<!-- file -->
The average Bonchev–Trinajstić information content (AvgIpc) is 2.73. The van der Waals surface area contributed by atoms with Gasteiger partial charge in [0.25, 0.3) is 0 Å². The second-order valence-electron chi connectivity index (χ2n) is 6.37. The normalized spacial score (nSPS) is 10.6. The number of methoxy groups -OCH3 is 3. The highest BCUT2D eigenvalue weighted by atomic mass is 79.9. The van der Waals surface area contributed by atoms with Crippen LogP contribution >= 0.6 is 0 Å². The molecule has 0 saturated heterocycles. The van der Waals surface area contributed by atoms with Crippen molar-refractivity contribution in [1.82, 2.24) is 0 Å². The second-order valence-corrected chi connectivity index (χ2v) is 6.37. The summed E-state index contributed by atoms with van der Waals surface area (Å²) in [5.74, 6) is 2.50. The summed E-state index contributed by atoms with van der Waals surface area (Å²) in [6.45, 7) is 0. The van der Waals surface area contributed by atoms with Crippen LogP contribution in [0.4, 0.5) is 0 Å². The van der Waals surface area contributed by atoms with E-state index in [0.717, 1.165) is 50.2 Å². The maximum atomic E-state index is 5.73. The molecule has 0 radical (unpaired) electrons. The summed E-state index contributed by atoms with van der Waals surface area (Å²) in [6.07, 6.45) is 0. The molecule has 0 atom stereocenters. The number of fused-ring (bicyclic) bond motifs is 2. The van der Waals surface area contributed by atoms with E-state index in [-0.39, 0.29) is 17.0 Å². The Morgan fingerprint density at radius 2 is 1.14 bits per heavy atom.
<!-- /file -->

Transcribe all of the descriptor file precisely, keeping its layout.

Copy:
The average Bonchev–Trinajstić information content (AvgIpc) is 2.73. The van der Waals surface area contributed by atoms with Gasteiger partial charge in [0.25, 0.3) is 0 Å². The second-order valence-electron chi connectivity index (χ2n) is 6.37. The normalized spacial score (nSPS) is 10.6. The number of methoxy groups -OCH3 is 3. The highest BCUT2D eigenvalue weighted by atomic mass is 79.9. The van der Waals surface area contributed by atoms with Crippen LogP contribution >= 0.6 is 0 Å². The molecule has 0 saturated heterocycles. The van der Waals surface area contributed by atoms with Crippen molar-refractivity contribution in [1.82, 2.24) is 0 Å². The second-order valence-corrected chi connectivity index (χ2v) is 6.37. The summed E-state index contributed by atoms with van der Waals surface area (Å²) in [5.74, 6) is 2.50. The summed E-state index contributed by atoms with van der Waals surface area (Å²) in [6.45, 7) is 0. The van der Waals surface area contributed by atoms with Crippen LogP contribution in [0.4, 0.5) is 0 Å². The van der Waals surface area contributed by atoms with E-state index in [0.717, 1.165) is 50.2 Å². The maximum atomic E-state index is 5.73. The molecule has 0 radical (unpaired) electrons. The summed E-state index contributed by atoms with van der Waals surface area (Å²) in [6.07, 6.45) is 0. The molecule has 0 atom stereocenters. The number of fused-ring (bicyclic) bond motifs is 2. The van der Waals surface area contributed by atoms with E-state index in [-0.39, 0.29) is 17.0 Å². The Morgan fingerprint density at radius 2 is 1.14 bits per heavy atom.